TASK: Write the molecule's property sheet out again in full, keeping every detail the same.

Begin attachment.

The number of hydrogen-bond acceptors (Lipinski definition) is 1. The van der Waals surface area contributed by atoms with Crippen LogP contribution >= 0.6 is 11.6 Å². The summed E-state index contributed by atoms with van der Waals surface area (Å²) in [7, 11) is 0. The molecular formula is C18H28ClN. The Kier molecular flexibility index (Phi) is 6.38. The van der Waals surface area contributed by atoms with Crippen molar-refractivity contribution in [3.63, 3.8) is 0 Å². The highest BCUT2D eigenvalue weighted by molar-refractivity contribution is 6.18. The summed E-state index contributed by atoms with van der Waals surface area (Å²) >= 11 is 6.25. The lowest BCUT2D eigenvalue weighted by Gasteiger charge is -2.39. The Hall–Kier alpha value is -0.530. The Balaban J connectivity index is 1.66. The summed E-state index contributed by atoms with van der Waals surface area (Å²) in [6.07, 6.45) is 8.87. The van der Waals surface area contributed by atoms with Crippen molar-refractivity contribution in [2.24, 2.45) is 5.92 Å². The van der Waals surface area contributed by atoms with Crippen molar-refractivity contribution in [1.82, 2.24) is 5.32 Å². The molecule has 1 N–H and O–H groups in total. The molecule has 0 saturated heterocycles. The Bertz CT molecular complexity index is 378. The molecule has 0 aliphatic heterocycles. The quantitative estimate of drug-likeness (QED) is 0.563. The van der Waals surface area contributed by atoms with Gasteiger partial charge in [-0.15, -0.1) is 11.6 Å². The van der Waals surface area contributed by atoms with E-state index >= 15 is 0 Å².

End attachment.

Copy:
The number of hydrogen-bond acceptors (Lipinski definition) is 1. The van der Waals surface area contributed by atoms with Crippen LogP contribution >= 0.6 is 11.6 Å². The summed E-state index contributed by atoms with van der Waals surface area (Å²) in [7, 11) is 0. The molecular formula is C18H28ClN. The Kier molecular flexibility index (Phi) is 6.38. The van der Waals surface area contributed by atoms with Crippen molar-refractivity contribution in [3.63, 3.8) is 0 Å². The highest BCUT2D eigenvalue weighted by molar-refractivity contribution is 6.18. The summed E-state index contributed by atoms with van der Waals surface area (Å²) >= 11 is 6.25. The lowest BCUT2D eigenvalue weighted by Gasteiger charge is -2.39. The Hall–Kier alpha value is -0.530. The Balaban J connectivity index is 1.66. The summed E-state index contributed by atoms with van der Waals surface area (Å²) in [6.07, 6.45) is 8.87. The van der Waals surface area contributed by atoms with Crippen molar-refractivity contribution in [2.24, 2.45) is 5.92 Å². The van der Waals surface area contributed by atoms with Crippen molar-refractivity contribution in [1.82, 2.24) is 5.32 Å². The molecule has 1 N–H and O–H groups in total. The molecule has 0 saturated heterocycles. The Bertz CT molecular complexity index is 378. The molecule has 0 aliphatic heterocycles. The quantitative estimate of drug-likeness (QED) is 0.563. The van der Waals surface area contributed by atoms with Gasteiger partial charge in [-0.15, -0.1) is 11.6 Å². The van der Waals surface area contributed by atoms with E-state index >= 15 is 0 Å².